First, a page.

A few years back, it looked like plastic recycling was set to become a key part of a sustainable future. Then, the price of fossil fuels plunged, making it cheaper to manufacture new plastics. Then China essentially stopped importing recycled plastics for use in manufacturing. With that, the bottom dropped out of plastic recycling, and the best thing you could say for most plastics is that they sequestered the carbon they were made of.
The absence of a market for recycled plastics, however, has also inspired researchers to look at other ways of using them. Two papers this week have looked into processes that enable “upcycling,” or converting the plastics into materials that can be more valuable than the freshly made plastics themselves.
Make me some nanotubes
The first paper, done by an international collaboration, actually obtained the plastics it tested from a supermarket chain, so we know it works on relevant materials. The upcycling it describes also has the advantage of working with very cheap, iron-based catalysts. Normally, to break down plastics, catalysts and the plastics are heated together. But in this case, the researchers simply mixed the catalyst and ground up plastics and heated the iron using microwaves.
Like water, iron absorbs microwave radiation and converts it into heat. This causes the heat to be focused on the site where catalytic activities take place, rather than being evenly spread throughout the reaction.
The difference is striking. Compared to traditional heating, the microwave heating released over 10 times as much hydrogen from the plastic, leaving very little other than pure carbon and some iron carbide behind. Better yet, the carbon was almost entirely in the form of carbon nanotubes, a product with significant value. And it all happened extremely quickly, with hydrogen being released less than a minute after the microwaves were applied. The process was completed in less than two minutes.
Although some of the iron ended up being linked to carbon, this didn’t inactivate the catalyst. The researchers found that they could mix in more ground-up plastic and start the process over again, repeating it up to 10 times in their tests, although hydrogen production was clearly dropping by cycle 10. On the plus side, the later cycles produced almost pure hydrogen, as contaminants like oxygen and water had been removed by the earlier cycles. And, at the end of 10 cycles, the carbon-rich material was 92 percent nanotubes by weight.
The only thing that’s missing from the work is an indication of how easy it would be to reform the iron into iron oxide, the catalytic form of the material.
We’ll take that hydrogen
If you were at all worried about what to do with that hydrogen, a US-based group has a potential answer. The group was also concerned about the problems the other researchers saw when they simply heated a catalyst and plastic together: the results were a complicated mix of chemicals, rather than the two clean products seen when rapid heating was done using microwaves. But this team looked to biology for possible solutions.
Enzymes digest polymers all the time. And, in many cases, they produce clearly defined products by chewing the polymer from one end, releasing one subunit of the polymer at a time. Typically, this works because the polymer fits into a slot on the surface of the enzyme that includes the catalytic site, and the enzyme moves along it, advancing as each reaction removes a piece of the polymer. It should be possible, the researchers reasoned, to make an artificial catalyst that works in similar ways.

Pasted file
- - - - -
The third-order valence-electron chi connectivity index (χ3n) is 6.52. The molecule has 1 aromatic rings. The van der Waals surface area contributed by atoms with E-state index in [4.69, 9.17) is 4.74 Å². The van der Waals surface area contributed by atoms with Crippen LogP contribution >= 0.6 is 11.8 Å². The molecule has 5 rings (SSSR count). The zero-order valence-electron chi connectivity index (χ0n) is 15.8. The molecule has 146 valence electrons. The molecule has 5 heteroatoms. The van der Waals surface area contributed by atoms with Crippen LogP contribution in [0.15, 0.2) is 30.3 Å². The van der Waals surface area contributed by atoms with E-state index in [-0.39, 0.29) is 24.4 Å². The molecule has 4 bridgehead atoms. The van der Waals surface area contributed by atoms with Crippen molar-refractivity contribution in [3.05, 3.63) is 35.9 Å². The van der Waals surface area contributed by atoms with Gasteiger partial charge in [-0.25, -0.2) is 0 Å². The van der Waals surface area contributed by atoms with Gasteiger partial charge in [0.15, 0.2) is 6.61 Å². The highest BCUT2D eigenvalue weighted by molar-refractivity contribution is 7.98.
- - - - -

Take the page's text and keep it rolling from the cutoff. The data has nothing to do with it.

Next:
To do so, the researchers created a silicon oxide surface with lots of pores, then placed a platinum catalyst at the base of each pore. In the right solvent, long plastic polymers would have a higher affinity for the surface of the silicon oxide and thus attach themselves to the surface. From there, a number would inevitably enter the pore and end up running into the catalyst. Thus, the catalyst would get the chance to act on one end of the polymer only, rather than running into it at some random location in the middle of the chain.
Feed me polyethylene
And the method largely worked when fed polyethylene. The catalyst wasn’t as specific as an enzyme—instead of lopping of a single part of the polyethylene chain, it tended to release a small chunk about 14 carbons long. But it also liberated molecules containing anywhere from eight to 30 carbons—14 just happened to be the most frequent length. But, by making the pores deeper, the researchers were able to shift this value to 16 and 18 carbons, allowing them to tune the population of molecules that come out of the reaction.
The utility of this is that, by adjusting the average length of the population that comes out of the reaction, it’s possible to produce mixtures of hydrocarbons that will work better as fuel, or as lubricants. In other words, you can turn polyethylene into whatever type of hydrocarbon mixture that’s most valuable at the time.
Overall, however, there are more significant drawbacks here. Platinum, used in the catalyst, is quite expensive, and it only works on a single type of plastic—although other catalysts might be amenable to being placed at the end of pores. The reactions have to be run at an elevated temperature, and it requires a supply of hydrogen to work. So, it’s substantially less flexible than the one run by microwaved iron. But the ability to turn any plastics into liquid fuel certainly has potential utility.